Waste Management- 13angle.com

Waste Management

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waste management- 13angle.com


  • Waste is what we call unwanted substances that have no use anymore. Waste generated by humans, in particular, is very hard to manage in the ecosystem. With all the different types of wastes and all of which require different types of disposal techniques, it becomes very difficult for people to remember all these facts and methods.

  • Waste management, if you hadn’t gleaned the idea already, is the broad categorization that includes how and why each kind of waste should be disposed of or recycled and why they should be separated and how they actually harm the environment and the ecosystem if left unattended.

  • Unfortunately, we humans don’t seem very bothered about these harmful side effects. Well, not all of us. Some of us are very concerned about the long-term effect of leaving waste unattended and unmanaged and are working our best towards educating people and waste management.

  • Below are some of these companies and NGOs that are working towards helping the world and creating a better future for the coming generations.


Advanced Disposal
Biffa Group
Waste Ventures India
Eco Green
Hitachi Zosen
A2Z Green Waste Management


Vital Waste
SWaCH (Solid Waste Collection and Handling)

Why Is Waste Management A Requisite For Society?

  • Waste management is important because the lack of proper waste management initiatives and practices leads to a lot of problems. These problems include, in the highest intensity, Global Warming and Pollution, and everyone is aware of how problematic these problems are. Isn’t it interesting how people can recognize and know so much about global warming and pollution but most don’t realize that these problems are rising in intensity because of lack of waste management?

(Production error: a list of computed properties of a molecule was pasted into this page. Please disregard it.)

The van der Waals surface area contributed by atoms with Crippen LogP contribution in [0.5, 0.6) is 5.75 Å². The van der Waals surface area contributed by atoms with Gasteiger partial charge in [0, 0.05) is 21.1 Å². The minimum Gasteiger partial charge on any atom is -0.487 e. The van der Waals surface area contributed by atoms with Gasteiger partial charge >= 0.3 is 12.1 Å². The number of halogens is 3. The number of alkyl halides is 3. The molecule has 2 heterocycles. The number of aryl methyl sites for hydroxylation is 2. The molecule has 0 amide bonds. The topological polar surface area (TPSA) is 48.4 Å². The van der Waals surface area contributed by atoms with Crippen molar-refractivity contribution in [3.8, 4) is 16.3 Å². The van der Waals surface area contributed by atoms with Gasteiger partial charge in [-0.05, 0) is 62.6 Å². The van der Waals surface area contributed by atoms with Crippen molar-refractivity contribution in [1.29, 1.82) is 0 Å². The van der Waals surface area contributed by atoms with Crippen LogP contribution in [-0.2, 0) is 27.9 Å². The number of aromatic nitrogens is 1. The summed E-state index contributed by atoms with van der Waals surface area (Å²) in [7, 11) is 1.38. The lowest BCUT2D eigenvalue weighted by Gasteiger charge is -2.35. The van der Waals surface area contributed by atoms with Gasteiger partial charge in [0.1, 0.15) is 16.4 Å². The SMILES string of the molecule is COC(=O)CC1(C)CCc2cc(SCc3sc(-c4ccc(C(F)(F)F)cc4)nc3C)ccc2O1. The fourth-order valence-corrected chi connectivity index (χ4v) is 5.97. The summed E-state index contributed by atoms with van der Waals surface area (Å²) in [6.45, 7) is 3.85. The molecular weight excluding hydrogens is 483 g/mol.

• Waste management has become an integral problem in the current society because now the previous, outdated methods of burying and burning waste do not work. Now that most of our waste is biodegradable waste, we have used different, newer ways of disposal and management of this waste. With the advancement in technology, the creativity of human minds has also increased, alongside a drive, however small, to help save the environment.

  • With most environmental problems arising because of improper waste management, and sustainable able development strategies increasing in potential and drive, many unique methods of waste management are popping up, presented, and put into practice by members of the society, who are all glad to be able to bring this change.

  • With these innovative ideas, we have described some ways below of what different types of management and disposal are and subsequently, how waste management will help you, as an individual and the society as a whole, and take care of the planetary ecosystems as well.

Different Types Of Waste Management And Disposal

  1. Refuse                                          
  2. Reduce
  3. Reuse
  4. Repurpose
  5. Recycling
  • These are the three R’s of waste management, now taught to students in schools and other educational institutes. Though it seems, most people still remain unaware of the purpose of each R and what difference each includes, so below, we have explained what each part entails for us and how we can apply them to our daily lives.


  • Refusing means that we have to take measures to prevent the accumulation of waste in our daily lives. Make sure not to buy extra plastic or paper cups during get-togethers, or too many disposable things that are not required and then thrown out. It would take time, but starting out with small changes in your own environment will unconsciously make people follow your example.

  • This is the first step, which begins with our own selves.


  • Reducing means that we have to stop buying products that cannot be reused or recycled and will inevitably harm our planet. By reducing items that are going to end up in landfills anyway, we can help reduce the amount of landfill garbage in short, slow amounts and maybe slow down these landfills from growing bigger.


  • Reuse, we assume, is something we all know about. It is when you try to use the waste in ways other than it is meant to be used or make use of it instead of other products. A common example would be plastic bottles, which can be reused as glasses, small feeding platforms for birds or other animals, or even as pots!